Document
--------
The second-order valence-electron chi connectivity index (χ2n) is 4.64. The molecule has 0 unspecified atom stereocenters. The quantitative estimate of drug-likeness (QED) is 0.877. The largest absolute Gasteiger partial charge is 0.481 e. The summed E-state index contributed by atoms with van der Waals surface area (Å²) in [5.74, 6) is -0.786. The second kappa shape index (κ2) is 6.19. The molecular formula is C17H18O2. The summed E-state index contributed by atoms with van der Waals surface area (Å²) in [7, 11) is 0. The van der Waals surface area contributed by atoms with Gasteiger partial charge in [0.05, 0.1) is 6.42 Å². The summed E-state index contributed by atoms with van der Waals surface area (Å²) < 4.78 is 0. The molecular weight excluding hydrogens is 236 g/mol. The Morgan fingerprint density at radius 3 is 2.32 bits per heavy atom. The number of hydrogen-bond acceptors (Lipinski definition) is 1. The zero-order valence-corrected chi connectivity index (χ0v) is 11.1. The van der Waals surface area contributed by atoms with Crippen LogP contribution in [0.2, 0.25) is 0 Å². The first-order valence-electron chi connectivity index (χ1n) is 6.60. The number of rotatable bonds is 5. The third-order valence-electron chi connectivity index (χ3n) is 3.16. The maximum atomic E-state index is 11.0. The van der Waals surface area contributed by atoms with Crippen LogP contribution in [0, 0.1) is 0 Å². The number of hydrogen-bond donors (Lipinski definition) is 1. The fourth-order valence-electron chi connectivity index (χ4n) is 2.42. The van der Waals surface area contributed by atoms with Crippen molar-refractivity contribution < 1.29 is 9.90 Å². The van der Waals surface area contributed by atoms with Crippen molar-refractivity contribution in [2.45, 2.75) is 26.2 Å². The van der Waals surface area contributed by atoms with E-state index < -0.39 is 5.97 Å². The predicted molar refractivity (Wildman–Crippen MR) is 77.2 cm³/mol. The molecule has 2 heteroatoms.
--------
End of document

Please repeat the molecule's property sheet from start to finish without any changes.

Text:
The second-order valence-electron chi connectivity index (χ2n) is 4.64. The molecule has 0 unspecified atom stereocenters. The quantitative estimate of drug-likeness (QED) is 0.877. The largest absolute Gasteiger partial charge is 0.481 e. The summed E-state index contributed by atoms with van der Waals surface area (Å²) in [5.74, 6) is -0.786. The second kappa shape index (κ2) is 6.19. The molecular formula is C17H18O2. The summed E-state index contributed by atoms with van der Waals surface area (Å²) in [7, 11) is 0. The van der Waals surface area contributed by atoms with Gasteiger partial charge in [0.05, 0.1) is 6.42 Å². The summed E-state index contributed by atoms with van der Waals surface area (Å²) < 4.78 is 0. The molecular weight excluding hydrogens is 236 g/mol. The Morgan fingerprint density at radius 3 is 2.32 bits per heavy atom. The number of hydrogen-bond acceptors (Lipinski definition) is 1. The zero-order valence-corrected chi connectivity index (χ0v) is 11.1. The van der Waals surface area contributed by atoms with Crippen LogP contribution in [0.2, 0.25) is 0 Å². The first-order valence-electron chi connectivity index (χ1n) is 6.60. The number of rotatable bonds is 5. The third-order valence-electron chi connectivity index (χ3n) is 3.16. The maximum atomic E-state index is 11.0. The van der Waals surface area contributed by atoms with Crippen LogP contribution in [0, 0.1) is 0 Å². The number of hydrogen-bond donors (Lipinski definition) is 1. The fourth-order valence-electron chi connectivity index (χ4n) is 2.42. The van der Waals surface area contributed by atoms with Crippen molar-refractivity contribution < 1.29 is 9.90 Å². The van der Waals surface area contributed by atoms with Crippen molar-refractivity contribution in [2.45, 2.75) is 26.2 Å². The van der Waals surface area contributed by atoms with E-state index < -0.39 is 5.97 Å². The predicted molar refractivity (Wildman–Crippen MR) is 77.2 cm³/mol. The molecule has 2 heteroatoms.